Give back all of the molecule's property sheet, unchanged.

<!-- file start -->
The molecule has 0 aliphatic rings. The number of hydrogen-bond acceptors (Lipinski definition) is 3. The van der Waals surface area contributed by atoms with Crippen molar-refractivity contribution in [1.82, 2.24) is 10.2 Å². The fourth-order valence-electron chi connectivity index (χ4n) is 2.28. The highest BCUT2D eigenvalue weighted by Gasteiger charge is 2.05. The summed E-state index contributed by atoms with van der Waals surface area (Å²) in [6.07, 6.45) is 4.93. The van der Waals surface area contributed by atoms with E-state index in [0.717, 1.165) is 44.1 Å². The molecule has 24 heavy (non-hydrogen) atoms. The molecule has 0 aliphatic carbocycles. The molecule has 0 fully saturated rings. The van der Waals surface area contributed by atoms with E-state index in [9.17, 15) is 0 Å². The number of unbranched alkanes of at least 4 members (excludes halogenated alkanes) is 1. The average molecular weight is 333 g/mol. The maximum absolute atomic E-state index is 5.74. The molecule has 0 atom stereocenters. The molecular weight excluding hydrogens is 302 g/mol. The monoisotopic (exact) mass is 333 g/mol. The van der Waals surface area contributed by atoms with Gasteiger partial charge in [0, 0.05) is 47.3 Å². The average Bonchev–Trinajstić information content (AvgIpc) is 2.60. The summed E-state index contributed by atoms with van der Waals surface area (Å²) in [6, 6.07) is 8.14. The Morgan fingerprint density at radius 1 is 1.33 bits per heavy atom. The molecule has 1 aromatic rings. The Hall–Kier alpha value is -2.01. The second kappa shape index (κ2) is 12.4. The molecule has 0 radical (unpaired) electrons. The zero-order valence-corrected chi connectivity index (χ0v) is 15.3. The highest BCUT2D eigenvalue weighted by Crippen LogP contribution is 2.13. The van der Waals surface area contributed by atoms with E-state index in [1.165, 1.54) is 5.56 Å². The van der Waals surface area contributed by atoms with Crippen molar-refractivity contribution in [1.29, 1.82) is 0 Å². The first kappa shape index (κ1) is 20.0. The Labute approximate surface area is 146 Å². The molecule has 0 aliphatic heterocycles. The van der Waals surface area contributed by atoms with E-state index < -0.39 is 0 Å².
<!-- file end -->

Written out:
The molecule has 0 aliphatic rings. The number of hydrogen-bond acceptors (Lipinski definition) is 3. The van der Waals surface area contributed by atoms with Crippen molar-refractivity contribution in [1.82, 2.24) is 10.2 Å². The fourth-order valence-electron chi connectivity index (χ4n) is 2.28. The highest BCUT2D eigenvalue weighted by Gasteiger charge is 2.05. The summed E-state index contributed by atoms with van der Waals surface area (Å²) in [6.07, 6.45) is 4.93. The van der Waals surface area contributed by atoms with E-state index in [0.717, 1.165) is 44.1 Å². The molecule has 24 heavy (non-hydrogen) atoms. The molecule has 0 aliphatic carbocycles. The molecule has 0 fully saturated rings. The van der Waals surface area contributed by atoms with E-state index in [9.17, 15) is 0 Å². The number of unbranched alkanes of at least 4 members (excludes halogenated alkanes) is 1. The average molecular weight is 333 g/mol. The maximum absolute atomic E-state index is 5.74. The molecule has 0 atom stereocenters. The molecular weight excluding hydrogens is 302 g/mol. The monoisotopic (exact) mass is 333 g/mol. The van der Waals surface area contributed by atoms with Gasteiger partial charge in [0, 0.05) is 47.3 Å². The average Bonchev–Trinajstić information content (AvgIpc) is 2.60. The summed E-state index contributed by atoms with van der Waals surface area (Å²) in [6, 6.07) is 8.14. The Morgan fingerprint density at radius 1 is 1.33 bits per heavy atom. The molecule has 1 aromatic rings. The Hall–Kier alpha value is -2.01. The second kappa shape index (κ2) is 12.4. The molecule has 0 radical (unpaired) electrons. The zero-order valence-corrected chi connectivity index (χ0v) is 15.3. The highest BCUT2D eigenvalue weighted by Crippen LogP contribution is 2.13. The van der Waals surface area contributed by atoms with E-state index in [1.165, 1.54) is 5.56 Å². The van der Waals surface area contributed by atoms with Crippen molar-refractivity contribution in [1.29, 1.82) is 0 Å². The first kappa shape index (κ1) is 20.0. The Labute approximate surface area is 146 Å². The molecule has 0 aliphatic heterocycles. The van der Waals surface area contributed by atoms with E-state index < -0.39 is 0 Å².